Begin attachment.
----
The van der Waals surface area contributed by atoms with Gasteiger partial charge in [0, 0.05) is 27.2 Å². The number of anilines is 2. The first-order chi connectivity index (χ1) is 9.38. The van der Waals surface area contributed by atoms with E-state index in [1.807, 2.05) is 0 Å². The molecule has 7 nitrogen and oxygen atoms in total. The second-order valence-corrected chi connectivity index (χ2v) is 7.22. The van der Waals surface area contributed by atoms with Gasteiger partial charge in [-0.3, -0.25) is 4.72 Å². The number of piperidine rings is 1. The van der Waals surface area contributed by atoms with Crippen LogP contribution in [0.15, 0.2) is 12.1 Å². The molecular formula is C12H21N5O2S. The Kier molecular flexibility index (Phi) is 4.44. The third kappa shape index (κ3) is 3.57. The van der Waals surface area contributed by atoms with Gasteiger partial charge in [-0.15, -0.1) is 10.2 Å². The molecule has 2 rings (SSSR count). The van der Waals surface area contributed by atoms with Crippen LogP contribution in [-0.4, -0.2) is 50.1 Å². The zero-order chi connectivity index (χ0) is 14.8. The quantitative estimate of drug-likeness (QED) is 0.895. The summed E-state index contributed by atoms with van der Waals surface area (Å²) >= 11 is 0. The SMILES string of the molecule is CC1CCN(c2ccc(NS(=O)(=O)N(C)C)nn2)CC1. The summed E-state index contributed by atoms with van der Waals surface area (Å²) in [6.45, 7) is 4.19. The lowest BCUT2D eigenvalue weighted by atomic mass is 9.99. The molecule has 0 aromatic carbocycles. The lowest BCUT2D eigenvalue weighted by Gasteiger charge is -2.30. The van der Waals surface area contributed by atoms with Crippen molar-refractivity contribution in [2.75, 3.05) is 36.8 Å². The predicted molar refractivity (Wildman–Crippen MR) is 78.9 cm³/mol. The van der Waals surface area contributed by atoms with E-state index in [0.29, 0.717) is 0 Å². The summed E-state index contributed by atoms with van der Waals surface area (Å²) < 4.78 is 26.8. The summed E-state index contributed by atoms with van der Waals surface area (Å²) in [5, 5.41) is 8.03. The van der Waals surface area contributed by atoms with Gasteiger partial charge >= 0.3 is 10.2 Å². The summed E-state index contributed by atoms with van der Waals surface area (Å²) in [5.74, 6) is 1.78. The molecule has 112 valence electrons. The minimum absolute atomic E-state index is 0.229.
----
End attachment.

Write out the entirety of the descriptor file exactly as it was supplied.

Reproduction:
The van der Waals surface area contributed by atoms with Gasteiger partial charge in [0, 0.05) is 27.2 Å². The number of anilines is 2. The first-order chi connectivity index (χ1) is 9.38. The van der Waals surface area contributed by atoms with E-state index in [1.807, 2.05) is 0 Å². The molecule has 7 nitrogen and oxygen atoms in total. The second-order valence-corrected chi connectivity index (χ2v) is 7.22. The van der Waals surface area contributed by atoms with Gasteiger partial charge in [-0.3, -0.25) is 4.72 Å². The number of piperidine rings is 1. The van der Waals surface area contributed by atoms with Crippen LogP contribution in [0.15, 0.2) is 12.1 Å². The molecular formula is C12H21N5O2S. The Kier molecular flexibility index (Phi) is 4.44. The third kappa shape index (κ3) is 3.57. The van der Waals surface area contributed by atoms with Gasteiger partial charge in [-0.15, -0.1) is 10.2 Å². The molecule has 2 rings (SSSR count). The van der Waals surface area contributed by atoms with Crippen LogP contribution in [-0.4, -0.2) is 50.1 Å². The zero-order chi connectivity index (χ0) is 14.8. The quantitative estimate of drug-likeness (QED) is 0.895. The summed E-state index contributed by atoms with van der Waals surface area (Å²) >= 11 is 0. The SMILES string of the molecule is CC1CCN(c2ccc(NS(=O)(=O)N(C)C)nn2)CC1. The summed E-state index contributed by atoms with van der Waals surface area (Å²) in [6.45, 7) is 4.19. The lowest BCUT2D eigenvalue weighted by atomic mass is 9.99. The molecule has 0 aromatic carbocycles. The lowest BCUT2D eigenvalue weighted by Gasteiger charge is -2.30. The van der Waals surface area contributed by atoms with Crippen molar-refractivity contribution in [2.75, 3.05) is 36.8 Å². The predicted molar refractivity (Wildman–Crippen MR) is 78.9 cm³/mol. The van der Waals surface area contributed by atoms with E-state index in [0.29, 0.717) is 0 Å². The summed E-state index contributed by atoms with van der Waals surface area (Å²) < 4.78 is 26.8. The summed E-state index contributed by atoms with van der Waals surface area (Å²) in [5, 5.41) is 8.03. The van der Waals surface area contributed by atoms with Gasteiger partial charge >= 0.3 is 10.2 Å². The summed E-state index contributed by atoms with van der Waals surface area (Å²) in [5.74, 6) is 1.78. The molecule has 112 valence electrons. The minimum absolute atomic E-state index is 0.229.